By Mike Brody, Exago
The user conference (UC) is ubiquitous among SaaS providers, but comparatively few companies hold additional Customer/Client Advisory Board (CAB) meetings. This, in my opinion, is a missed opportunity. Both events give customers the opportunity to network, share resources, and bring new information back to their respective companies, but they are not interchangeable.
Third-party vendors like Exago do well to distinguish between clients and end users; but even when those groups are one and the same, the purpose of a CAB meeting is fundamentally different from that of a UC. It all comes down to information flow: at a UC, information predominantly passes from the vendor to the customer; at a CAB meeting, it mostly flows from the customer to the vendor. For this reason, CABs and UCs differ structurally in some key ways.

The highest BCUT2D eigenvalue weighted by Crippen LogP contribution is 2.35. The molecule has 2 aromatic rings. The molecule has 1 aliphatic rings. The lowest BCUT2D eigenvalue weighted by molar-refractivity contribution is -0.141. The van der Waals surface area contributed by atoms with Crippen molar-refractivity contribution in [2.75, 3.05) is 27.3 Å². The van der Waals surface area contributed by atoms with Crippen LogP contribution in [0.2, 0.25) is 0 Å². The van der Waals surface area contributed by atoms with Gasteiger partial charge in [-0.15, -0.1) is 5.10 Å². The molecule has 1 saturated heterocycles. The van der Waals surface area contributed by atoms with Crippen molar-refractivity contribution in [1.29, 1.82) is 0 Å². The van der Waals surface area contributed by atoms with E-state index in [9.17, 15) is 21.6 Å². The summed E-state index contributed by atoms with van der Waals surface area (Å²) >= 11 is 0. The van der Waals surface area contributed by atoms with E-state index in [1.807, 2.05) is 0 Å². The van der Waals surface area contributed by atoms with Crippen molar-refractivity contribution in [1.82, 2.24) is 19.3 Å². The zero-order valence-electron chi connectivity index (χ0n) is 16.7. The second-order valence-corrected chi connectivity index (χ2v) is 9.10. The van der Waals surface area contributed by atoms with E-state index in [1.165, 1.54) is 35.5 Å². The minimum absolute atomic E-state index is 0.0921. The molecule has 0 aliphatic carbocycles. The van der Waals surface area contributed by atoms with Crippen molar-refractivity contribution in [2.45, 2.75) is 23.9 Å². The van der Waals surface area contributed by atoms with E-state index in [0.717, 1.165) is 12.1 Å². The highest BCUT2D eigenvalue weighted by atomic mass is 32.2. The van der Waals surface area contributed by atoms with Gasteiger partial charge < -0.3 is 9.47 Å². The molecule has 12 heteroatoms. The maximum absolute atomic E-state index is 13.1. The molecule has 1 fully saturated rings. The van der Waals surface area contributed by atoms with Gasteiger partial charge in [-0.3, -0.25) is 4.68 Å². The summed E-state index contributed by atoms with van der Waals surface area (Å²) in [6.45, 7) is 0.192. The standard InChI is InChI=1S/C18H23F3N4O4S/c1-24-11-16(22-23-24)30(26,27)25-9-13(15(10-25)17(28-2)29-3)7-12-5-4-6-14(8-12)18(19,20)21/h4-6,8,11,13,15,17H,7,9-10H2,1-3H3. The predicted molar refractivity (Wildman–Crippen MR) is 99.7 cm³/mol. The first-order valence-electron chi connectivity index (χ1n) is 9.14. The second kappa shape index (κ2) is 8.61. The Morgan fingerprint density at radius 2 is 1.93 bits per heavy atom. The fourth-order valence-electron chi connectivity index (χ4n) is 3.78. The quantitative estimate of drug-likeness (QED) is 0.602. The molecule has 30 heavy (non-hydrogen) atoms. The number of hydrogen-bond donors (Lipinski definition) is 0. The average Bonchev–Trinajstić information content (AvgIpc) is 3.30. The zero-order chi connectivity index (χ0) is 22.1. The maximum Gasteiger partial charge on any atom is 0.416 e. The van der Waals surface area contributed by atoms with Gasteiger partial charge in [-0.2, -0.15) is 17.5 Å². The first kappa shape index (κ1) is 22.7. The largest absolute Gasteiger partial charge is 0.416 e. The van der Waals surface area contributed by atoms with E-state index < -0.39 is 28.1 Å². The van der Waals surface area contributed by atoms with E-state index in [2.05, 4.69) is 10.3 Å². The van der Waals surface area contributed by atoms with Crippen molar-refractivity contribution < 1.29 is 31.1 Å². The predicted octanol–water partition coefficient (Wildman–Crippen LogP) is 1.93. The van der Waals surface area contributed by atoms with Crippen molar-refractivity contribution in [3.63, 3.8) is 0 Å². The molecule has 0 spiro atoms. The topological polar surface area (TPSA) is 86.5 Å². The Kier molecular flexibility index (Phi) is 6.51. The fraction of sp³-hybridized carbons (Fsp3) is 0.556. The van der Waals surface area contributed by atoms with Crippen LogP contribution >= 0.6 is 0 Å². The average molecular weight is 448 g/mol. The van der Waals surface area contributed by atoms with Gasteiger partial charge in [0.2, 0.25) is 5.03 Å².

First and foremost, size. UCs tend to be large-scale events held in hotel ballrooms with hundreds of end users in attendance. Sessions run on parallel tracks with the expectation that not all talks will be relevant to all attendees. CAB meetings, by contrast, need to be small to function properly. A CAB comprises a select group of customers or clients who engage deeply with the product and wish to play a more prominent role in its improvement. It is important, therefore, that each individual member’s voice be heard. This lends itself to smaller, more intimate single-track sessions centered more around conversation than a lecture-style talk.